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- The Prairie - 5/87 -


"They are old, and nearly ready to be laid aside, like their master," said the old man, regarding his rifle, with a look in which affection and regret were singularly blended; "and I may say they are but little needed, too. You are mistaken, friend, in calling me a hunter; I am nothing better than a trapper."[*]

[*] It is scarcely necessary to say, that this American word means one who takes his game in a trap. It is of general use on the frontiers. The beaver, an animal too sagacious to be easily killed, is oftener taken in this way than in any other.

"If you ar' much of the one, I'm bold to say you ar' something of the other; for the two callings, go mainly together, in these districts."

"To the shame of the man who is able to follow the first be it so said!" returned the trapper, whom in future we shall choose to designate by his pursuit; "for more than fifty years did I carry my rifle in the wilderness, without so much as setting a snare for even a bird that flies the heavens;--much less, a beast that has nothing but legs, for its gifts."

"I see but little difference whether a man gets his peltry by the rifle or by the trap," said the ill-looking companion of the emigrant, in his rough manner. "The 'arth was made for our comfort; and, for that matter, so ar' its creatur's."

"You seem to have but little plunder,[*] stranger, for one who is far abroad," bluntly interrupted the emigrant, as if he had a reason for wishing to change the conversation. "I hope you ar' better off for skins."

[*] The cant word for luggage in the western states of America is "plunder." The term might easily mislead one as to the character of the people, who, notwithstanding their pleasant use of so expressive a word, are, like the inhabitants of all new settlements, hospitable and honest. Knavery of the description conveyed by "plunder," is chiefly found in regions more civilised.

"I make but little use of either," the trapper quietly replied. "At my time of life, food and clothing be all that is needed; and I have little occasion for what you call plunder, unless it may be, now and then, to barter for a horn of powder, or a bar of lead."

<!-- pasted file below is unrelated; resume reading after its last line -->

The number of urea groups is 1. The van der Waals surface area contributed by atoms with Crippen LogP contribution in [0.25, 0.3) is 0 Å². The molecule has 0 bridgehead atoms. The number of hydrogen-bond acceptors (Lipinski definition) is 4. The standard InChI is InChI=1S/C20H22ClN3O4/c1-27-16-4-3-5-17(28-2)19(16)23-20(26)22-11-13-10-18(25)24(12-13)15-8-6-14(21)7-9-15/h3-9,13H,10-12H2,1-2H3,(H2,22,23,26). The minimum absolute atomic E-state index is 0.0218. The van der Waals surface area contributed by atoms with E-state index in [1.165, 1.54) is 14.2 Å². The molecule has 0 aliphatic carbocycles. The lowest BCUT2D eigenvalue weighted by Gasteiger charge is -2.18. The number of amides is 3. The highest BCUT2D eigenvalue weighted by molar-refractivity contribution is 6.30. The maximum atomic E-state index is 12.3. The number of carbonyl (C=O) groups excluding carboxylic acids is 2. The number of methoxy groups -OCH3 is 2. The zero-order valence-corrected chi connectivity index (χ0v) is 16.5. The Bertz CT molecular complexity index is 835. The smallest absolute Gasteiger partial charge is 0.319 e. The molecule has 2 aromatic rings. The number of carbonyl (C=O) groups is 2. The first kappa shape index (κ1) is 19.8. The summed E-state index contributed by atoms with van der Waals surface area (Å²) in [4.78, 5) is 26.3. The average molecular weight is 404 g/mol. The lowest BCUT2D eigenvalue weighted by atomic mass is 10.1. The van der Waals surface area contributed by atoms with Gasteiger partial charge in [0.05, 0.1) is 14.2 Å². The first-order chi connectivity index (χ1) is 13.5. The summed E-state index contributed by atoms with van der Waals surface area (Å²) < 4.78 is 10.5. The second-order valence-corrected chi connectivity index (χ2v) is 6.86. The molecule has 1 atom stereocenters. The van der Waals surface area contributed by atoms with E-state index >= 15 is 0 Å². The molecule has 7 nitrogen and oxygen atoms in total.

"You ar' not, then, of these parts by natur', friend," the emigrant continued, having in his mind the exception which the other had taken to the very equivocal word, which he himself, according to the custom of the country, had used for "baggage," or "effects."

"I was born on the sea-shore, though most of my life has been passed in the woods."

The whole party now looked up at him, as men are apt to turn their eyes on some unexpected object of general interest. One or two of the young men repeated the words "sea-shore" and the woman tendered him one of those civilities with which, uncouth as they were, she was little accustomed to grace her hospitality, as if in deference to the travelled dignity of her guest. After a long, and, seemingly, a meditating silence, the emigrant, who had, however, seen no apparent necessity to suspend the functions of his masticating powers, resumed the discourse.

"It is a long road, as I have heard, from the waters of the west to the shores of the main sea?"

"It is a weary path, indeed, friend; and much have I seen, and something have I suffered, in journeying over it."

"A man would see a good deal of hard travel in going its length!"